#Health & Fitness

Recover, Refuel, and Rejuvenate with Active Rest

by Allie Firestone

Recover, Refuel, and Rejuvenate with Active Rest

It’s crucial to have productive rest days when practicing an effective fitness regimen–but what does that really mean?


The day after a long run or a grueling workout, all I want to do is kick back on my couch and catch up on my DVR. But in the workout world, we hear a lot about turning those days off into “active rest” days, whether we’ve been spending a lot of time at the gym or just doing too much of one particular type of exercise. But what, exactly, does this term mean? How active is active rest? And are some types of resting activities better than others, depending on the type of exercise you’re taking a break from?


Turns out, while you may feel like being a blob after a big workout, what your body really needs is just the opposite. Rest periods help rebuild muscles and refill your energy stores. Turning your days off into days of active rest—by engaging in superlight biking, walking, swimming, and even stretching—will help you get more out of your downtime, both mentally and physically.


Is “Active Rest” an Oxymoron?
If you’re like me, you’re thinking, “America’s Next Top Model marathon, here I come” on your rest days. Not so fast, says Heather Smith, a Los Angeles-based personal trainer who says, “Being moderately active on those off-days actually helps the body recover.” Rest and activity may seem like two very different physical states, but as far as our muscles and exercise are concerned, that isn’t exactly the case. Research shows that being moderately active on days off offers major physical advantages in terms of recovery and gaining strength (compared with a more traditional couch-potato recovery approach). When you’re training hard for a big run (or just to look good in your party dress), your body needs between one and three days off each week to recover and be even stronger when you start your next intense workout. These days are just as important as pushing yourself to the max during hard workouts—they give your muscles time to repair and rebuild themselves, and help prevent stress injuries caused by overtraining.


Here’s why: increasing your heart rate even a little bit gets blood flowing, which brings needed nutrients and oxygen to the muscles you work out so hard during your heaviest exercise days. “It also helps flush away waste products, like lactic acid, that build up following exercise in muscles,” says Smith. All you need to do to get this extra blood flow going is to mix in some low-intensity exercise following full workouts. One study, published in Medicine and Science in Sports and Exercise, found that low-intensity activity actually improves blood circulation and speeds the removal of waste products.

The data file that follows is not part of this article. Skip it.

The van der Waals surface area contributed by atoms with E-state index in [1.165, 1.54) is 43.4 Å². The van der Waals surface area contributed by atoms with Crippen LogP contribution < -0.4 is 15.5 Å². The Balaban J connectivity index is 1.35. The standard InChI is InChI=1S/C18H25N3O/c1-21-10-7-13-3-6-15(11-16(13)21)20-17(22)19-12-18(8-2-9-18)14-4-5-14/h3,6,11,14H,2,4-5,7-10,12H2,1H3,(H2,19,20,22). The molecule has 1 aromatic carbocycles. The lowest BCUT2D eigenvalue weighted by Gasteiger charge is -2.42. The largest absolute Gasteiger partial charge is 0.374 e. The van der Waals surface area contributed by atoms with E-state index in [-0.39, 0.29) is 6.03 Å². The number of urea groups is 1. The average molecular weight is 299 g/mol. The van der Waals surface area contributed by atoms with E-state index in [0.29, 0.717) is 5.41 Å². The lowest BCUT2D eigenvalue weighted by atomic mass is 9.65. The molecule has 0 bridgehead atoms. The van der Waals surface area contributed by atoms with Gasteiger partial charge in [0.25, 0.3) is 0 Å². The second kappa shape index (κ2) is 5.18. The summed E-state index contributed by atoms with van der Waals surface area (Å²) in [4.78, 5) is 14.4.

Doing It Right
Running, swimming, yoga—whatever your workout of choice, there are some rules everyone should follow when actively resting:


Practice active rest one to three days per week; get moving for at least twenty minutes on those days.


“Get moving” means move at a moderate rate, or one at which you can carry on a conversation easily while doing whatever activity you choose. Technically, this means that your level of exertion should be about 65 percent of your maximum heart rate. “Doing anything more brings on the production of more lactic acid—the substance we’re trying to flush away on these days,” says Smith. You can figure out your maximum heart rate by subtracting your age from 220; it’s also the “fat-burning zone” on most cardio machines.


Your active-rest activity should be different from the usual type of workout you do, activating different muscles and giving your mind a break, too. If you’re a runner, like I am, Smith suggests trying a swim or just an easy walk with your dog. Light yoga can be a good choice for everyone—unless you do yoga most days, in which case you might try power walking. Other activities that’ll get you moving just the right amount include gardening, doing your errands on foot instead of driving, ice skating, and even cleaning your house vigorously for at least twenty minutes. The most important thing to remember: don’t make it an actual workout.


Active-Rest Recommendations
Experimenting with various active-rest activities is the best way to figure out what works for your body. Smith suggests starting with these ideas, based on your usual workout of choice:


  • Swimming: rowing
  • Biking: running or rowing
  • Running: biking or swimming
  • High-intensity aerobics (such as kickboxing): cycling, rowing, or swimming
  • Everyone: stretching 


The Bottom Line
Active rest is a powerful way to get even more out of your workouts. Keeping your body rejuvenated is extremely important—so turning an active-rest day into another full-on workout defeats the whole purpose. All it takes for your body to achieve its optimal physical and psychological recovery is a little movement and a little variety. Because when you put so much effort into getting those workouts in, you might as well get the most out of them. And one last thing, says Smith: “Don’t forget, an active-rest day doesn’t mean a day off from good nutrition.” So enjoy your downtime—walk to the farmers’ market, buy some veggies, and make yourself some warm, healthy winter soup.